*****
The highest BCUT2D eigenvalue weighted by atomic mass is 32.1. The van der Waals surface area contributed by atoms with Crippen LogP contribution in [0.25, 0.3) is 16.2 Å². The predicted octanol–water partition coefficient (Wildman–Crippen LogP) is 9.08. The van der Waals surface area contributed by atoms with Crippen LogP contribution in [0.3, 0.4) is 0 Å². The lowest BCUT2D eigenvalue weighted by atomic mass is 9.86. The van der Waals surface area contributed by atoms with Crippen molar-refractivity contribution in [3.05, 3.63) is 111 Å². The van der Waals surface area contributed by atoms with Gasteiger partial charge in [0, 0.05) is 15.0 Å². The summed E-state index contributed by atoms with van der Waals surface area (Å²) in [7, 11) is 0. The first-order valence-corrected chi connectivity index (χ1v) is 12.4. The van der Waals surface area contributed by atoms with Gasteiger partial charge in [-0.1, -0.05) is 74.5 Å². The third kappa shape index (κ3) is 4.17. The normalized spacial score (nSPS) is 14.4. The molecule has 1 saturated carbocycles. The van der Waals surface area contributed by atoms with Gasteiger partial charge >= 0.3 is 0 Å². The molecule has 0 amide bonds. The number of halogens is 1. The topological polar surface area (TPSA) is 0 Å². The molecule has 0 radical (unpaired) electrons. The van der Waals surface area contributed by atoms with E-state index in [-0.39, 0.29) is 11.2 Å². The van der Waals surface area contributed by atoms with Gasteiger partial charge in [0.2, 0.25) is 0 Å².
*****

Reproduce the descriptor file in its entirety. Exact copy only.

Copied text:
The highest BCUT2D eigenvalue weighted by atomic mass is 32.1. The van der Waals surface area contributed by atoms with Crippen LogP contribution in [0.25, 0.3) is 16.2 Å². The predicted octanol–water partition coefficient (Wildman–Crippen LogP) is 9.08. The van der Waals surface area contributed by atoms with Crippen LogP contribution in [0.3, 0.4) is 0 Å². The lowest BCUT2D eigenvalue weighted by atomic mass is 9.86. The van der Waals surface area contributed by atoms with Crippen molar-refractivity contribution in [3.05, 3.63) is 111 Å². The van der Waals surface area contributed by atoms with Gasteiger partial charge in [0, 0.05) is 15.0 Å². The summed E-state index contributed by atoms with van der Waals surface area (Å²) in [7, 11) is 0. The first-order valence-corrected chi connectivity index (χ1v) is 12.4. The van der Waals surface area contributed by atoms with Gasteiger partial charge in [-0.1, -0.05) is 74.5 Å². The third kappa shape index (κ3) is 4.17. The normalized spacial score (nSPS) is 14.4. The molecule has 1 saturated carbocycles. The van der Waals surface area contributed by atoms with Gasteiger partial charge >= 0.3 is 0 Å². The molecule has 0 amide bonds. The number of halogens is 1. The topological polar surface area (TPSA) is 0 Å². The molecule has 0 radical (unpaired) electrons. The van der Waals surface area contributed by atoms with E-state index in [-0.39, 0.29) is 11.2 Å². The van der Waals surface area contributed by atoms with Gasteiger partial charge in [0.2, 0.25) is 0 Å².